Everyone is born with an innate temperament - a way in which you gain energy and prefer to interact with the world. An introvert is someone who prefers calm, minimally stimulating environments while an extrovert is more outgoing, in that they gain energy from other people and the external environment.
In today’s society, there are many opportunities for extroverts to shine: public speaking, marketing, sales, and basic interviews. Introverts may struggle with anxiety at the very thought of any of those tasks.
Here are some tips for tapping into your inner extrovert.
- Know yourself. Most people have the characteristics of an introvert and an extrovert within. When you know yourself, it will help you to understand your behavior and your natural style better. You can identify and learn tools that will make the most of your capabilities.
- Find out the cause. Find out the cause for your introvert behavior. Sometimes certain situations, people or places work as a trigger for your introvert behavior. Find out what exactly is it that makes you uncomfortable and lose your confidence. Knowing it will help you overcome it.
- Be open to change. Identify positive traits of an extrovert and identify situations in which those traits would be useful. Create a plan for yourself to learn new skills that will improve your chances of success with extrovert techniques. Believe in yourself. You are learning new behaviors and techniques, not changing your core personality.
- Get out of your head. One of the introverted traits is spending a lot of time in your head, exploring your thoughts and feelings. Try to keep out of your head. Distract yourself with new hobbies and interests. Try to do things that will make you focus less on yourself.
- Change your body language. Loosen up your body when in social situations. Introverts are likely to cross their arms, stiffen up and start becoming more fidgety when in group conversations. Change your body language. Appear relaxed. By doing so, your body will send a message to your mind to relax and be less anxious.
- Say no to your inner chatter. Introverts are likely to be involved with their inner dialogue. Try to turn off your inner chatter when in large social gatherings. Instead, engage in social interactions.
- Learn to be comfortable around people. If you are an introvert, you are likely to be quiet and comfortable in social situations. For that, throw yourself into conversations where a lot of people are involved. You don’t have to necessarily talk, because listening and maintaining eye contact is equally important.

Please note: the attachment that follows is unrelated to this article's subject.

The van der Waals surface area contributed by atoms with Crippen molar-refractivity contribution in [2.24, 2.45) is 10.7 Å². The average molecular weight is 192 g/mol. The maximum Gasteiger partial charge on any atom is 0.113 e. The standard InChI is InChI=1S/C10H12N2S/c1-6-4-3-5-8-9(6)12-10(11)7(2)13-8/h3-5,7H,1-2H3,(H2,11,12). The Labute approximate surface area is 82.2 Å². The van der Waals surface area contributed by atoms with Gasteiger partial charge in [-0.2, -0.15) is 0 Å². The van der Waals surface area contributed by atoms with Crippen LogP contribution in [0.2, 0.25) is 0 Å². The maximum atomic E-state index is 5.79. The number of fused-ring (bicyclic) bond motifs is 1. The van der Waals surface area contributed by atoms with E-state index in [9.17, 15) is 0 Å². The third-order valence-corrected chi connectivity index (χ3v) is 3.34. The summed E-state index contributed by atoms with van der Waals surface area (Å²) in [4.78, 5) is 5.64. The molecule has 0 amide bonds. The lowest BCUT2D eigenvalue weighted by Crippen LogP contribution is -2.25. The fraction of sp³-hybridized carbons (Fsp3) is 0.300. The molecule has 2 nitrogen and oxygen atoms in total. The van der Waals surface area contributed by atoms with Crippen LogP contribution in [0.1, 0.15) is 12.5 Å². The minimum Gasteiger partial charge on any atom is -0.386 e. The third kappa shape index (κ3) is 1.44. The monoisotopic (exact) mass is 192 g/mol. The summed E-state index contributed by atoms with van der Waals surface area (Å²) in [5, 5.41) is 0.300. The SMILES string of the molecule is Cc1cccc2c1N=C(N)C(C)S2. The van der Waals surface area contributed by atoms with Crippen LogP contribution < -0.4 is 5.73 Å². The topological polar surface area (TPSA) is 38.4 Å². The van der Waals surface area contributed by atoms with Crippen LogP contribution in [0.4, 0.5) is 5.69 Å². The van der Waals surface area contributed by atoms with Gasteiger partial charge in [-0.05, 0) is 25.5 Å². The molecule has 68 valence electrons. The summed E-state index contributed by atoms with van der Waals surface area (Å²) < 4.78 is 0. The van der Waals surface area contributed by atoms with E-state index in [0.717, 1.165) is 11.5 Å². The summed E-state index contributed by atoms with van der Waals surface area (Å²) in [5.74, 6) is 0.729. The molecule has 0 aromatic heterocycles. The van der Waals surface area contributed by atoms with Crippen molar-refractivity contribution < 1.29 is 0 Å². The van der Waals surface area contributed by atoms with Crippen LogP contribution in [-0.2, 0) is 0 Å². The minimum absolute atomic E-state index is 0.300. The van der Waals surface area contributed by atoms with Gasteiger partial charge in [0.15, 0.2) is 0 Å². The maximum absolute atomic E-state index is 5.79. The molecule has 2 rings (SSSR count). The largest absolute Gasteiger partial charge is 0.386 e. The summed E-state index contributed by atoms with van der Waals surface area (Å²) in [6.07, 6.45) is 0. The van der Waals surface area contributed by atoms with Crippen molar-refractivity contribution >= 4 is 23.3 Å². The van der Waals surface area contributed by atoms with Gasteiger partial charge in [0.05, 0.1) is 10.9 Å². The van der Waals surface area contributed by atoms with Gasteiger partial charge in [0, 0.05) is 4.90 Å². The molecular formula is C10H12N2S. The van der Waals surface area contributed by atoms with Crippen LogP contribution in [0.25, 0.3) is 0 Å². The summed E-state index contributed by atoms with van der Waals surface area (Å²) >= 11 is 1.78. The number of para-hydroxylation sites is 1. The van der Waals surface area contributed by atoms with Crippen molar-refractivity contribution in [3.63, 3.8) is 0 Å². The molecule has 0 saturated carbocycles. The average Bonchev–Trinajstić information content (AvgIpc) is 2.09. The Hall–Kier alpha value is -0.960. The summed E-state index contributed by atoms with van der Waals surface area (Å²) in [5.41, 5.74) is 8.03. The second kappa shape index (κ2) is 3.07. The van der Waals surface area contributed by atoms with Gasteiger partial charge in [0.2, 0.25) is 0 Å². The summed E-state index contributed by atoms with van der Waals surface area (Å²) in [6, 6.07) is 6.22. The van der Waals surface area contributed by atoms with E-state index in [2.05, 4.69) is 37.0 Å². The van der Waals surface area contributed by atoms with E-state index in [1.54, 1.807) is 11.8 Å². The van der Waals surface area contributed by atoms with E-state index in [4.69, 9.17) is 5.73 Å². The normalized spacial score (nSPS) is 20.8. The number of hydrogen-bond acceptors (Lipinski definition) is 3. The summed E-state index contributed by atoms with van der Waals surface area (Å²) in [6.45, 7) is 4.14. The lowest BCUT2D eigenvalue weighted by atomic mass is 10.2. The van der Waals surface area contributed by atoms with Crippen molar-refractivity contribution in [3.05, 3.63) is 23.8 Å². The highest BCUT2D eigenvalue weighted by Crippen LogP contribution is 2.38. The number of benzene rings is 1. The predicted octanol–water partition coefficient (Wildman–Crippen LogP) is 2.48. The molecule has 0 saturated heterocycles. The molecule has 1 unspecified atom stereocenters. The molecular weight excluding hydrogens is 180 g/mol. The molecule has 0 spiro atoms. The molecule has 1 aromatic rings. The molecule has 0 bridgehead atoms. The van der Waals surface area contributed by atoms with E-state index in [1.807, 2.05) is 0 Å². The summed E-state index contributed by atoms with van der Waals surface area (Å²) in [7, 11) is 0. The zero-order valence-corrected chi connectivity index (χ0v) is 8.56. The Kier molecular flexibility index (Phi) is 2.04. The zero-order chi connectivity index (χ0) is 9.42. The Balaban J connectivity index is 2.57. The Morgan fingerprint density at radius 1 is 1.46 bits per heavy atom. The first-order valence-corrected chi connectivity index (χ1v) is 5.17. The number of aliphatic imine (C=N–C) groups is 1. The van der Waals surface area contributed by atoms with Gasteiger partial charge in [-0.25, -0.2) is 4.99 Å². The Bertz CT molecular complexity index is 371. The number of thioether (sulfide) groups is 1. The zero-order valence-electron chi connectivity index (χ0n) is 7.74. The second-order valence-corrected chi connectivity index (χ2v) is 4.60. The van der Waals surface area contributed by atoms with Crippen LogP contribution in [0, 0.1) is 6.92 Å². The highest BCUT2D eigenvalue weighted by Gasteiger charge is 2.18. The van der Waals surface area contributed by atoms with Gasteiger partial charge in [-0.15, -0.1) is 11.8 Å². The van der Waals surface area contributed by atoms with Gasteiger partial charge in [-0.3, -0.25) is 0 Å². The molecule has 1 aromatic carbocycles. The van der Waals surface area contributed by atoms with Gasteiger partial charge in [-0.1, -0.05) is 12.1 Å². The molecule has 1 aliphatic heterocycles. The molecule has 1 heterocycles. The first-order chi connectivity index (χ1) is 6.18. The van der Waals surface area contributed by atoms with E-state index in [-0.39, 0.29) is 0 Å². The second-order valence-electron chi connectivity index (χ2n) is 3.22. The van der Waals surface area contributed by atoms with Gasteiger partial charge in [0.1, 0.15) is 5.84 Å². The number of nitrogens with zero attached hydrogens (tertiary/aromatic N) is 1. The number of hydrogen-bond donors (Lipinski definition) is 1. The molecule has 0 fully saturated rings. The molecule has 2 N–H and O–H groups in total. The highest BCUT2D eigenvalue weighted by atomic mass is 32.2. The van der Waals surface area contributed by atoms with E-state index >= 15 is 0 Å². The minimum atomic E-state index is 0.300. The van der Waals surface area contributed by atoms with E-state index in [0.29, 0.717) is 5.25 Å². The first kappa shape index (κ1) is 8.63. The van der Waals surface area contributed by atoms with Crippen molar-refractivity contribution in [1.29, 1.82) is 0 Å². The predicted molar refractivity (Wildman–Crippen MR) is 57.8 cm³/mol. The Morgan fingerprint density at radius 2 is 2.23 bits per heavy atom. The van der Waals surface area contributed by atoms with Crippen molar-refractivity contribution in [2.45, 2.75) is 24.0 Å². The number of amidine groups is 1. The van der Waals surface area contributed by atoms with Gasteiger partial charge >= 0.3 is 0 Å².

- Get out of your comfort zone. Think of scenarios that make you uncomfortable and then think of how you will deal with them confidently. For instance: walk up to people in your neighborhood and say hello. Gradually, as you overcome this fear, start talking to them. Try having conversations with them to become more outgoing and social.
- Find social activities you enjoy. One of the major reasons for people to turn into introverts is that they don’t see any activity around them worth investing their time in. Try socializing with people who share your interests. Join a book club, attend a workshop, volunteer at the animal shelter, or learn a craft. Sharing common interest increases self-esteem and improves socialization.
- Organize social gatherings at places where you are comfortable. Everybody is comfortable in their own surroundings or at places that they are familiar with. Try organizing social gatherings or events as much as possible at places you frequently visit. Invite your acquaintances for a party at your home or head to your favorite restaurant or coffee-shop for an after-work party. As you feel more comfortable in places that you are familiar with, you will find it easier to talk to people.
- Create opportunities for yourself. You might be someone who is better in small groups or a one-on-one conversation. If that’s the case, then you should try to engage in conversations with people in smaller groups at a large social gathering. By doing this, you are creating an opportunity for having deeper conversations.
- Use your strengths. Use your strengths or positive qualities. If you are good at listening, use it to make friends. People love to talk about themselves, and they feel special when they know someone is genuinely interested in listening to them.
- Start practicing your conversation skills. When you are in a social situation, try and force yourself to talk. Make small talk. Small talk will help you form friendly connections with people. Small talk can be about anything, from weather to traffic, or joke to a piece of news that you heard. Often small talk leads to bigger and better conversation.
- Communicate with empathy. Learn to become more approachable and avoid being judgmental. Take a genuine interest in people. Try to find something interesting in each person you talk to. If you are not genuinely interested in talking to them, they will be able to see it.
- Use ice-breakers. Notice small details about people or the event. It could be the jewelry a person is wearing, or it could be something about the party. Choose these details to be the ice-breakers in a conversation. This will help ease your tension about starting a conversation.
- Say yes to social invites. If you are an introvert, you might find socializing very taxing. Find situations where you can be around people. Go to a get-together at your colleague’s place or accept a lunch invitation from a group of friends you met on social media.
- Position yourself better. When at a social gathering or a party, stand in the center of the room and be open to conversations. Make eye contact and try to position yourself in front of the person you are talking to. Talk to as many people as possible.